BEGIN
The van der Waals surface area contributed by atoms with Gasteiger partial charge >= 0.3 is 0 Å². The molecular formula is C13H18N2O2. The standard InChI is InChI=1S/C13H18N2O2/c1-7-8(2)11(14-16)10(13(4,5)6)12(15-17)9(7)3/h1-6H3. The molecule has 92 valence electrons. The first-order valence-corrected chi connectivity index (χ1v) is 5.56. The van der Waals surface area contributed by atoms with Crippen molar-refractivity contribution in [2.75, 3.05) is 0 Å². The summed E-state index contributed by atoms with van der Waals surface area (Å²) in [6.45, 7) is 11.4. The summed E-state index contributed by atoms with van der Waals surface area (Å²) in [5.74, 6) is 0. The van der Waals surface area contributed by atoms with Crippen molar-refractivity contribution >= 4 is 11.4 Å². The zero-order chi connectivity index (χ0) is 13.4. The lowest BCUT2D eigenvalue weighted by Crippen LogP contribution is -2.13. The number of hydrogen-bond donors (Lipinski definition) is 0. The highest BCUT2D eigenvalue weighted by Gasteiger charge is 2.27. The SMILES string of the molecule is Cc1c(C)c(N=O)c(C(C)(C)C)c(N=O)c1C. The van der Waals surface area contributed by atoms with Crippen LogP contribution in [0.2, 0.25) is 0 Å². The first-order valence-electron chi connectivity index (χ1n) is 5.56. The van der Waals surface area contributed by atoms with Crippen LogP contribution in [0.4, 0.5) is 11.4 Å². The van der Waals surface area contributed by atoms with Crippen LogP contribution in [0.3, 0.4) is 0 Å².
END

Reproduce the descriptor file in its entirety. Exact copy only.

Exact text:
The van der Waals surface area contributed by atoms with Gasteiger partial charge >= 0.3 is 0 Å². The molecular formula is C13H18N2O2. The standard InChI is InChI=1S/C13H18N2O2/c1-7-8(2)11(14-16)10(13(4,5)6)12(15-17)9(7)3/h1-6H3. The molecule has 92 valence electrons. The first-order valence-corrected chi connectivity index (χ1v) is 5.56. The van der Waals surface area contributed by atoms with Crippen molar-refractivity contribution in [2.75, 3.05) is 0 Å². The summed E-state index contributed by atoms with van der Waals surface area (Å²) in [6.45, 7) is 11.4. The summed E-state index contributed by atoms with van der Waals surface area (Å²) in [5.74, 6) is 0. The van der Waals surface area contributed by atoms with Crippen molar-refractivity contribution >= 4 is 11.4 Å². The zero-order chi connectivity index (χ0) is 13.4. The lowest BCUT2D eigenvalue weighted by Crippen LogP contribution is -2.13. The number of hydrogen-bond donors (Lipinski definition) is 0. The highest BCUT2D eigenvalue weighted by Gasteiger charge is 2.27. The SMILES string of the molecule is Cc1c(C)c(N=O)c(C(C)(C)C)c(N=O)c1C. The van der Waals surface area contributed by atoms with Crippen LogP contribution in [0.2, 0.25) is 0 Å². The first-order valence-electron chi connectivity index (χ1n) is 5.56. The van der Waals surface area contributed by atoms with Crippen LogP contribution in [0.4, 0.5) is 11.4 Å². The van der Waals surface area contributed by atoms with Crippen LogP contribution in [0.3, 0.4) is 0 Å².